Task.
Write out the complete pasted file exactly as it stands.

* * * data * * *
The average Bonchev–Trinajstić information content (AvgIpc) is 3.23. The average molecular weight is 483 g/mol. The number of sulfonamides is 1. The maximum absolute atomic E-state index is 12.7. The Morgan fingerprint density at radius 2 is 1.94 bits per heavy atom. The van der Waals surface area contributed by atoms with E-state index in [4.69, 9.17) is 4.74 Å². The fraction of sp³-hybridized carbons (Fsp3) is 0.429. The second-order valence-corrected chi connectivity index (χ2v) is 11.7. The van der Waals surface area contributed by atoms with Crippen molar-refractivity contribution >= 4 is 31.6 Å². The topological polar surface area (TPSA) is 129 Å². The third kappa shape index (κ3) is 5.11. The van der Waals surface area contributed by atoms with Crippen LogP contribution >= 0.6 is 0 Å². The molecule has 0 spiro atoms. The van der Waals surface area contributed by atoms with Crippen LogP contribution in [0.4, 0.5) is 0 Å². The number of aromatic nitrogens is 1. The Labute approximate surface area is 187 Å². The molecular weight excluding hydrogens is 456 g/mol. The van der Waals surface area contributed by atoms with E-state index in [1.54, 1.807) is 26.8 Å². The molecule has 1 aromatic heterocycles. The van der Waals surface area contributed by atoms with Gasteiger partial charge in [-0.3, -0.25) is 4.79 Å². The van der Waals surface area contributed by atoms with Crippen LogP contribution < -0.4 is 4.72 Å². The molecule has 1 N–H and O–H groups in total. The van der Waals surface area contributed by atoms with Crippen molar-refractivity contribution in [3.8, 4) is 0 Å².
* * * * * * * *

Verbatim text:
The average Bonchev–Trinajstić information content (AvgIpc) is 3.23. The average molecular weight is 483 g/mol. The number of sulfonamides is 1. The maximum absolute atomic E-state index is 12.7. The Morgan fingerprint density at radius 2 is 1.94 bits per heavy atom. The van der Waals surface area contributed by atoms with E-state index in [4.69, 9.17) is 4.74 Å². The fraction of sp³-hybridized carbons (Fsp3) is 0.429. The second-order valence-corrected chi connectivity index (χ2v) is 11.7. The van der Waals surface area contributed by atoms with Crippen molar-refractivity contribution >= 4 is 31.6 Å². The topological polar surface area (TPSA) is 129 Å². The third kappa shape index (κ3) is 5.11. The van der Waals surface area contributed by atoms with Crippen LogP contribution >= 0.6 is 0 Å². The molecule has 0 spiro atoms. The van der Waals surface area contributed by atoms with Crippen LogP contribution in [0.4, 0.5) is 0 Å². The number of aromatic nitrogens is 1. The Labute approximate surface area is 187 Å². The molecular weight excluding hydrogens is 456 g/mol. The van der Waals surface area contributed by atoms with E-state index in [1.54, 1.807) is 26.8 Å². The molecule has 1 aromatic heterocycles. The van der Waals surface area contributed by atoms with Gasteiger partial charge in [-0.3, -0.25) is 4.79 Å². The van der Waals surface area contributed by atoms with Crippen LogP contribution < -0.4 is 4.72 Å². The molecule has 1 N–H and O–H groups in total. The van der Waals surface area contributed by atoms with Crippen molar-refractivity contribution in [3.8, 4) is 0 Å².